Team for Research in
Ubiquitous Secure Technology

Improved Support for Machine-Assisted Ballot-Level Audits
David Wagner

Citation
David Wagner. "Improved Support for Machine-Assisted Ballot-Level Audits". Talk or presentation, 10, October, 2013.

Abstract
We perform an empirical study to better understand two well-known vulnerability rewards programs, or VRPs, which software vendors use to encourage community participation in finding and responsibly disclosing software vulnerabilities. The Chrome VRP has cost approximately $580,000 over 3 years and has resulted in 501 bounties paid for the identification of security vulnerabilities. The Firefox VRP has cost approximately $570,000 over the last 3 years and has yielded 190 bounties. 28% of Chrome’s patched vulnerabilities appearing in security advisories over this period, and 24% of Firefox’s, are the result of VRP contributions. Both programs appear economically efficient, comparing favorably to the cost of hiring full-time security researchers. The Chrome VRP features low expected payouts accompanied by high potential payouts, while the Firefox VRP features fixed payouts. Finding vulnerabilities for VRPs typically does not yield a salary comparable to a full-time job; the common case for recipients of rewards in either program is that they have received only one reward. Firefox has far more critical-severity vulnerabilities than Chrome, which we believe is attributable to an architectural difference between the two browsers.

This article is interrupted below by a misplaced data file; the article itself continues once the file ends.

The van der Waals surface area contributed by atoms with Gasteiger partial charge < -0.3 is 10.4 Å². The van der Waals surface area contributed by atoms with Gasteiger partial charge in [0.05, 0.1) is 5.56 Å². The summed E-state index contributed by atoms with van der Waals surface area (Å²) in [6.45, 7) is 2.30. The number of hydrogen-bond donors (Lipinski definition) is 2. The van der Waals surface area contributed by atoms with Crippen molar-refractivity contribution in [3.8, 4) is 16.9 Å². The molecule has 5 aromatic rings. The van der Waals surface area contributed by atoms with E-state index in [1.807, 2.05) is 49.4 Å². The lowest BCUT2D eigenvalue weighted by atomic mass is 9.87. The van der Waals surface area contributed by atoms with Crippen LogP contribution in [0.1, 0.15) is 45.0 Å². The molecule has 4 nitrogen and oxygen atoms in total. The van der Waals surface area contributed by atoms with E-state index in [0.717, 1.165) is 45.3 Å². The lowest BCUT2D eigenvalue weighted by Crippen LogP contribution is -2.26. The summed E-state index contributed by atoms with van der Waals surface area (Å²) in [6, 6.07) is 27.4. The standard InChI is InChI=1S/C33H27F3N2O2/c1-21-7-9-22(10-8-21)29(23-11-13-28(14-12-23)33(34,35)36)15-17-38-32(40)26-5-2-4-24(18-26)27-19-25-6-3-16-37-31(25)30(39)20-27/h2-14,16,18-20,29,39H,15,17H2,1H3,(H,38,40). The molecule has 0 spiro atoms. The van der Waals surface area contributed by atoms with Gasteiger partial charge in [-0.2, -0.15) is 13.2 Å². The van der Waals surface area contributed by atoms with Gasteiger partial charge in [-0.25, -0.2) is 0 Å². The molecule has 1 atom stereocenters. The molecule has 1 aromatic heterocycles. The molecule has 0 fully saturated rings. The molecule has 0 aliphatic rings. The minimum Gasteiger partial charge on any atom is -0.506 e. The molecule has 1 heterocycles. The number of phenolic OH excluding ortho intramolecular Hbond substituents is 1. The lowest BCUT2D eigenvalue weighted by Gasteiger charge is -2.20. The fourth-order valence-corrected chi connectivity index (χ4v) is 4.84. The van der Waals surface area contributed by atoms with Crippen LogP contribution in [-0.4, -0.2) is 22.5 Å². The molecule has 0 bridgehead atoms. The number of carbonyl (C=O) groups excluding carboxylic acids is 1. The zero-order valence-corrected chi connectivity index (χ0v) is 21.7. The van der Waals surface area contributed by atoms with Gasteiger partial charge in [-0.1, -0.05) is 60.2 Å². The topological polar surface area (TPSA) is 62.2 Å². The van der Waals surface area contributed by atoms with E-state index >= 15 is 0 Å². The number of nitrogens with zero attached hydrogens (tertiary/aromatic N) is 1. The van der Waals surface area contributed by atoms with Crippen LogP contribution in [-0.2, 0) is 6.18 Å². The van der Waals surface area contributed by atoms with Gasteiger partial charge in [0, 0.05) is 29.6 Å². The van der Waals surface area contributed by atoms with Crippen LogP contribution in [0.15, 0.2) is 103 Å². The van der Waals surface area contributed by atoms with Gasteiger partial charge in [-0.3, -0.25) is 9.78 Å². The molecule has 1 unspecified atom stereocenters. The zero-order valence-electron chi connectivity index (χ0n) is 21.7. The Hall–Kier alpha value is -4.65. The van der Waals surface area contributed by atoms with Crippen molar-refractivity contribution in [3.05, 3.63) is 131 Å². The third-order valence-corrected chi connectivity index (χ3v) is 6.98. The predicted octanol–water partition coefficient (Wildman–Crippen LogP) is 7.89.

Electronic downloads

Citation formats  
  • HTML
    David Wagner. <a
    href="http://www.truststc.org/pubs/928.html"
    ><i>Improved Support for Machine-Assisted
    Ballot-Level Audits</i></a>, Talk or
    presentation,  10, October, 2013.
  • Plain text
    David Wagner. "Improved Support for Machine-Assisted
    Ballot-Level Audits". Talk or presentation,  10,
    October, 2013.
  • BibTeX
    @presentation{Wagner13_ImprovedSupportForMachineAssistedBallotLevelAudits,
        author = {David Wagner},
        title = {Improved Support for Machine-Assisted Ballot-Level
                  Audits},
        day = {10},
        month = {October},
        year = {2013},
        abstract = {We perform an empirical study to better understand
                  two well-known vulnerability rewards programs, or
                  VRPs, which software vendors use to encourage
                  community participation in finding and responsibly
                  disclosing software vulnerabilities. The Chrome
                  VRP has cost approximately $580,000 over 3 years
                  and has resulted in 501 bounties paid for the
                  identification of security vulnerabilities. The
                  Firefox VRP has cost approximately $570,000 over
                  the last 3 years and has yielded 190 bounties. 28%
                  of Chromeâs patched vulnerabilities appearing in
                  security advisories over this period, and 24% of
                  Firefoxâs, are the result of VRP contributions.
                  Both programs appear economically efficient,
                  comparing favorably to the cost of hiring
                  full-time security researchers. The Chrome VRP
                  features low expected payouts accompanied by high
                  potential payouts, while the Firefox VRP features
                  fixed payouts. Finding vulnerabilities for VRPs
                  typically does not yield a salary comparable to a
                  full-time job; the common case for recipients of
                  rewards in either program is that they have
                  received only one reward. Firefox has far more
                  critical-severity vulnerabilities than Chrome,
                  which we believe is attributable to an
                  architectural difference between the two browsers.},
        URL = {http://www.truststc.org/pubs/928.html}
    }
    

Posted by Carolyn Winter on 18 Nov 2013.
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